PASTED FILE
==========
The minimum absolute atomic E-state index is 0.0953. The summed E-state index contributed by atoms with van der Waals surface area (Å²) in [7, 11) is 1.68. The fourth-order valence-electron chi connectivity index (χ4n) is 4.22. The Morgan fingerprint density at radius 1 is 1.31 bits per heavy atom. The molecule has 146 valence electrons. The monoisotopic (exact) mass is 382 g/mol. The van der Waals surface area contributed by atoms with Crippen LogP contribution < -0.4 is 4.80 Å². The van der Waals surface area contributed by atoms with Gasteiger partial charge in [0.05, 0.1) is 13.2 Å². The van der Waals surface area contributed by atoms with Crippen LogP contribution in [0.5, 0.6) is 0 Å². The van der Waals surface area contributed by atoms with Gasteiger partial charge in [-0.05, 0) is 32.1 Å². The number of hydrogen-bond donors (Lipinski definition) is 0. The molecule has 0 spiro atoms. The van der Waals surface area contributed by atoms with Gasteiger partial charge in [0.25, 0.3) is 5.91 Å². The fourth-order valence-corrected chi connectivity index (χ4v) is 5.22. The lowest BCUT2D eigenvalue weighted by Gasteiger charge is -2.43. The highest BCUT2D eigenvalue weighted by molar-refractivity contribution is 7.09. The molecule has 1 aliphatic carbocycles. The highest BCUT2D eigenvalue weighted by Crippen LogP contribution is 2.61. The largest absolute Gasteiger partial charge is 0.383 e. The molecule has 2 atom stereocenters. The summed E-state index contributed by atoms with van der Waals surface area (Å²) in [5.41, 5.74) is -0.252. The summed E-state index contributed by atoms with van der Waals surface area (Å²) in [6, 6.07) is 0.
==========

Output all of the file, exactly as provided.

The minimum absolute atomic E-state index is 0.0953. The summed E-state index contributed by atoms with van der Waals surface area (Å²) in [7, 11) is 1.68. The fourth-order valence-electron chi connectivity index (χ4n) is 4.22. The Morgan fingerprint density at radius 1 is 1.31 bits per heavy atom. The molecule has 146 valence electrons. The monoisotopic (exact) mass is 382 g/mol. The van der Waals surface area contributed by atoms with Crippen LogP contribution < -0.4 is 4.80 Å². The van der Waals surface area contributed by atoms with Gasteiger partial charge in [0.05, 0.1) is 13.2 Å². The van der Waals surface area contributed by atoms with Crippen LogP contribution in [0.5, 0.6) is 0 Å². The van der Waals surface area contributed by atoms with Gasteiger partial charge in [-0.05, 0) is 32.1 Å². The number of hydrogen-bond donors (Lipinski definition) is 0. The molecule has 0 spiro atoms. The van der Waals surface area contributed by atoms with Gasteiger partial charge in [0.25, 0.3) is 5.91 Å². The fourth-order valence-corrected chi connectivity index (χ4v) is 5.22. The lowest BCUT2D eigenvalue weighted by Gasteiger charge is -2.43. The highest BCUT2D eigenvalue weighted by molar-refractivity contribution is 7.09. The molecule has 1 aliphatic carbocycles. The highest BCUT2D eigenvalue weighted by Crippen LogP contribution is 2.61. The largest absolute Gasteiger partial charge is 0.383 e. The molecule has 2 atom stereocenters. The summed E-state index contributed by atoms with van der Waals surface area (Å²) in [5.41, 5.74) is -0.252. The summed E-state index contributed by atoms with van der Waals surface area (Å²) in [6, 6.07) is 0.